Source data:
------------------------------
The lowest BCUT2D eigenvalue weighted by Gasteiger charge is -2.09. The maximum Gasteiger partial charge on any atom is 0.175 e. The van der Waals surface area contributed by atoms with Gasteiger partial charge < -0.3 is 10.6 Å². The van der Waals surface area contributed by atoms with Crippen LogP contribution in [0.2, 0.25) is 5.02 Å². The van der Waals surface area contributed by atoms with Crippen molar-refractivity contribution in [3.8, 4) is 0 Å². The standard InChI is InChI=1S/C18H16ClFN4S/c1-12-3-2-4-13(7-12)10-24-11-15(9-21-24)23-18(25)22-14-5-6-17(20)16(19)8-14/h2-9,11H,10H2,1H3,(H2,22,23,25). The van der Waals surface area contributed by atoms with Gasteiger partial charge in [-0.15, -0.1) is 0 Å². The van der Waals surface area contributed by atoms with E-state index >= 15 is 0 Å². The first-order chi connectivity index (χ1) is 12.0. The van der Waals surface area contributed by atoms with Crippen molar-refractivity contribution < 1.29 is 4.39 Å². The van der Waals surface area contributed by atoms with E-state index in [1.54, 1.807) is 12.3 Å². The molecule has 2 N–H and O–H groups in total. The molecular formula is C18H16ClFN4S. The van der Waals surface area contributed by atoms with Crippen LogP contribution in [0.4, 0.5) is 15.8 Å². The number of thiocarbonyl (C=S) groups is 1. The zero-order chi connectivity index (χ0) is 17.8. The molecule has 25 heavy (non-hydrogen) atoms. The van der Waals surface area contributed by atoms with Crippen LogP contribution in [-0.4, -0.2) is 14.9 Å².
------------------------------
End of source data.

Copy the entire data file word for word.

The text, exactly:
The lowest BCUT2D eigenvalue weighted by Gasteiger charge is -2.09. The maximum Gasteiger partial charge on any atom is 0.175 e. The van der Waals surface area contributed by atoms with Gasteiger partial charge < -0.3 is 10.6 Å². The van der Waals surface area contributed by atoms with Crippen LogP contribution in [0.2, 0.25) is 5.02 Å². The van der Waals surface area contributed by atoms with Crippen molar-refractivity contribution in [3.8, 4) is 0 Å². The standard InChI is InChI=1S/C18H16ClFN4S/c1-12-3-2-4-13(7-12)10-24-11-15(9-21-24)23-18(25)22-14-5-6-17(20)16(19)8-14/h2-9,11H,10H2,1H3,(H2,22,23,25). The van der Waals surface area contributed by atoms with Gasteiger partial charge in [-0.15, -0.1) is 0 Å². The van der Waals surface area contributed by atoms with E-state index >= 15 is 0 Å². The first-order chi connectivity index (χ1) is 12.0. The van der Waals surface area contributed by atoms with Crippen molar-refractivity contribution < 1.29 is 4.39 Å². The van der Waals surface area contributed by atoms with E-state index in [1.54, 1.807) is 12.3 Å². The molecule has 2 N–H and O–H groups in total. The molecular formula is C18H16ClFN4S. The van der Waals surface area contributed by atoms with Crippen LogP contribution in [0.4, 0.5) is 15.8 Å². The number of thiocarbonyl (C=S) groups is 1. The zero-order chi connectivity index (χ0) is 17.8. The molecule has 25 heavy (non-hydrogen) atoms. The van der Waals surface area contributed by atoms with Crippen LogP contribution in [-0.4, -0.2) is 14.9 Å².